Linking German and European policy capacities
Humanitarian needs have increased by a factor of almost 20 since 2000. The humanitarian system is increasingly overstretched by challenges such as protracted large-scale conflicts, the protection of humanitarian spaces and international humanitarian law as well as the impact of climate change and the Covid-19 pandemic. In parallel, a comprehensive reform debate was initiated with the World Humanitarian Summit 2016 and the Grand Bargain workstreams.
However, European public actors, and in particular actors seeking to address the above-mentioned challenges, struggle to reform and innovate humanitarian action, to influence relevant debates and to engage in international agenda-setting due to limited institutional capacities. This also holds true for the German government, although its financial commitment has increased by about 2000% since 2010 alone, making Germany the world’s second largest humanitarian donor. German and most European civilian actors also face substantial limitations in their policy capacities and European humanitarian think tanks cooperate only to a limited extent.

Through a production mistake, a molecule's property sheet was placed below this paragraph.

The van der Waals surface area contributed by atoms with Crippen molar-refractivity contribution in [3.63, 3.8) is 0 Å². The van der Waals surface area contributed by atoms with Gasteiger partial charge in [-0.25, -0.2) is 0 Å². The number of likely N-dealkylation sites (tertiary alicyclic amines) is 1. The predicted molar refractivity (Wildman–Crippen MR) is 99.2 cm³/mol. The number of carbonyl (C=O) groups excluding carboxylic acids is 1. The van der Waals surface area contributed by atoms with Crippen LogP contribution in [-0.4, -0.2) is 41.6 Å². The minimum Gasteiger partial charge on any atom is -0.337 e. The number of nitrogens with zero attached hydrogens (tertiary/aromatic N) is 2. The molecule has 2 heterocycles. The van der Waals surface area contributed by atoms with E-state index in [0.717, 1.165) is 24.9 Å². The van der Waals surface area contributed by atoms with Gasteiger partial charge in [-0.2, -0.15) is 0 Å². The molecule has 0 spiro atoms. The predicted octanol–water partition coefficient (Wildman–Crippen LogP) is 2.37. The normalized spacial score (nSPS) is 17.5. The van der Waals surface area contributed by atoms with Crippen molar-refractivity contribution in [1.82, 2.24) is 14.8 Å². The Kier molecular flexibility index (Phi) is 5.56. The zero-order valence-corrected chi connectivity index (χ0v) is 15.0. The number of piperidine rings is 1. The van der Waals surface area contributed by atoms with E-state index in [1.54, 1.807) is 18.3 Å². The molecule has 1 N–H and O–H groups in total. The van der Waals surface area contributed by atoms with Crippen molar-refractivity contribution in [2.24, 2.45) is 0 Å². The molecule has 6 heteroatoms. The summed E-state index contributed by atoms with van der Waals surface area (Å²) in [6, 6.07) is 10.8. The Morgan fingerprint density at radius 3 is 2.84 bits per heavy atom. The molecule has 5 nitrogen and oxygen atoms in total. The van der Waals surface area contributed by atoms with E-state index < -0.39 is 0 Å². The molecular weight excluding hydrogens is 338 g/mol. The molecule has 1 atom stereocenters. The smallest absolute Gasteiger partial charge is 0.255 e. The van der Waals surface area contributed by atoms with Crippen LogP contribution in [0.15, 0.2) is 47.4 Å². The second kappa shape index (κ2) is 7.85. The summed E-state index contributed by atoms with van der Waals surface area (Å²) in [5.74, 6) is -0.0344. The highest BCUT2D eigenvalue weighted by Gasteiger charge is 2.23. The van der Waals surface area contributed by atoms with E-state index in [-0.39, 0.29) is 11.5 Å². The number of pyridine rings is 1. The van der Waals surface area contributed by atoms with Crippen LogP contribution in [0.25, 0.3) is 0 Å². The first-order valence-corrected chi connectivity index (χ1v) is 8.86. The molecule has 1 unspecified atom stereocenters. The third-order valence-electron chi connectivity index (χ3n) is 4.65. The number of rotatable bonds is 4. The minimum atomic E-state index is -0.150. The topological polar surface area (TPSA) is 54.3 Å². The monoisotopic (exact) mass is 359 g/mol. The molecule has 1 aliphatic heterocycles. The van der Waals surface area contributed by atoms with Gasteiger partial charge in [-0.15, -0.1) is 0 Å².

Identifying complementarities and leveraging synergies between these actors is an approach to jointly overcome these limitations and challenges. The project pursues this approach by creating space for dialogue and a network beyond silos, so that German and selected European actors can define common priorities and strategies to further develop humanitarian assistance and protect the humanitarian space.